[Art by cedar]
"No, it’s not lunch yet. Did you really think so?"
The girl sat on her counter, stirring flour into sugar and baking powder to make some small cakes for noon. She sifted with a silver fork until it was all combined, then set the porcelain bowl down onto the counter and looked around.
The house was as clean as it could be, but it still looked like the usual slanted cozy place that made up the buttercup house at the top of the hill. Rambling fields lay around the house, with nothing in them but the tallest grasses that grew anywhere. She often would lie in them and count the clouds. The house was tiny, and somehow the room smack in the middle (which was of course the kitchen) felt like nothing was surrounding it, like no one could enter but her. It was dark except for the morning sunlight on some special days, and home to only two inhabitants: the girl and the teapot.
The girl was small but just like her house was somehow significant in a way no one understood. She wore her hair in a cinnamon colored braid, and was as gentle to anyone as she could be. She only lived alone because she chose to, and that was all anyone knew about her.
But to the girl, she wasn't alone. She had a companion. She had one friend. Her friend was the teapot.
The teapot was white with yellow and blue flowers on it, and it was slender for a teapot. It almost looked like the girl, in some ways. It seemed as if it could understand. It's spout was chipped at one place on the end, from an unfortunate instance that no one cared to find out about. It always sat on the same place on the little wood stove, right at the front on the bottom left corner. It glimmered sometimes, but only when the sun shone in just the right place, and other than that it was dull.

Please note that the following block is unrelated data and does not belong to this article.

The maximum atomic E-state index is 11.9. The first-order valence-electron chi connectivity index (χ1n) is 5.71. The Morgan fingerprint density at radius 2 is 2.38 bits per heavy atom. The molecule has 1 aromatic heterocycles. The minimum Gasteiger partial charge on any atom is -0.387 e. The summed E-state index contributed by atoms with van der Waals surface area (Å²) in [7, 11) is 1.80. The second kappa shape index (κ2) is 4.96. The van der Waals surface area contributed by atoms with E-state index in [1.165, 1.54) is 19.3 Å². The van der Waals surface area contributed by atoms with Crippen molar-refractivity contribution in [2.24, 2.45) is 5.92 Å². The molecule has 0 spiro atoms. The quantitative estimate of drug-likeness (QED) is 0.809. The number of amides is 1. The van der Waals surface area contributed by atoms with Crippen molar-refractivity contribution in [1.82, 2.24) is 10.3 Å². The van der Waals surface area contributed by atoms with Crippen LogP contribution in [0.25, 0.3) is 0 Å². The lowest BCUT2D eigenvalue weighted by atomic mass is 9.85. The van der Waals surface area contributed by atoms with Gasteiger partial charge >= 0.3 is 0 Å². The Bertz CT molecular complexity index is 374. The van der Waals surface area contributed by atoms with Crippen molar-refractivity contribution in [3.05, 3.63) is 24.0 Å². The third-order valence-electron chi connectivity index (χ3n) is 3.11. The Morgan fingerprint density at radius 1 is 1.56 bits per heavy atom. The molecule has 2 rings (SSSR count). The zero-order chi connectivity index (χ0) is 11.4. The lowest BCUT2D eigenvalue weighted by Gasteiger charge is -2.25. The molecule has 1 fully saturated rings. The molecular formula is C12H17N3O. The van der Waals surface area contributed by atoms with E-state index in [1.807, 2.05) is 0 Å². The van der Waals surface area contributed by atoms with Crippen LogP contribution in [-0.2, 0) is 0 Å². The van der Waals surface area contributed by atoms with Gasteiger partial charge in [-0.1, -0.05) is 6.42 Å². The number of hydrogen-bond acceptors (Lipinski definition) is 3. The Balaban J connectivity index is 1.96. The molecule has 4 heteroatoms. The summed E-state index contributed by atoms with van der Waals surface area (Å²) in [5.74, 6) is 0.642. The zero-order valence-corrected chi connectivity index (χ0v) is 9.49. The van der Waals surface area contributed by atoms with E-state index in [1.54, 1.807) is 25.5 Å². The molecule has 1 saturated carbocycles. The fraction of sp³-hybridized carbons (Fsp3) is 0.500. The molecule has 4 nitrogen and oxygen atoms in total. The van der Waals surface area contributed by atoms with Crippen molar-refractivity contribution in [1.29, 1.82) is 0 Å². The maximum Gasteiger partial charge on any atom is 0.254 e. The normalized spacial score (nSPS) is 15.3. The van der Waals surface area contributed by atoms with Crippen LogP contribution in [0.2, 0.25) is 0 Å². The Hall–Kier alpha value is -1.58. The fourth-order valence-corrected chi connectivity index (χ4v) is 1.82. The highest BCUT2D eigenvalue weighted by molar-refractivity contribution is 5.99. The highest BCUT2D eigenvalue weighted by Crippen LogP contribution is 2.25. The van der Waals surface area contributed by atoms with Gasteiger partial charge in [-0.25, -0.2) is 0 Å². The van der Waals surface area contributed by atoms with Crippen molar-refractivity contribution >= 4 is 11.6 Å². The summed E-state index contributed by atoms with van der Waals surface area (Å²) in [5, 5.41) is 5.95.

Often the teapot was full of chamomile tea, which was the girl's favorite, and it would sit steaming while she read with her legs curled over the edge of her red flowered chair which sat in the cluttered kitchen. Then it would gently start to whistle, and if the girl was reading something particularly good that day she often wouldn't hear it. Then the teapot would whistle louder, and if not even then she lifted it off the hot stove, it would scream until she ran over and carried it gently off to the table, whispering her apologies over and over.
The girl and the teapot were the best friends that ever were. They lived comfortably, more comfortably than anyone else in the village, because they knew each other better than they knew themselves. The girl would often talk to the teapot, about her dreams and wishes. And the teapot listened more sweetly and quietly than anyone else could.
The buttercup house on the hill was very quiet. But it was the kindest place in the world.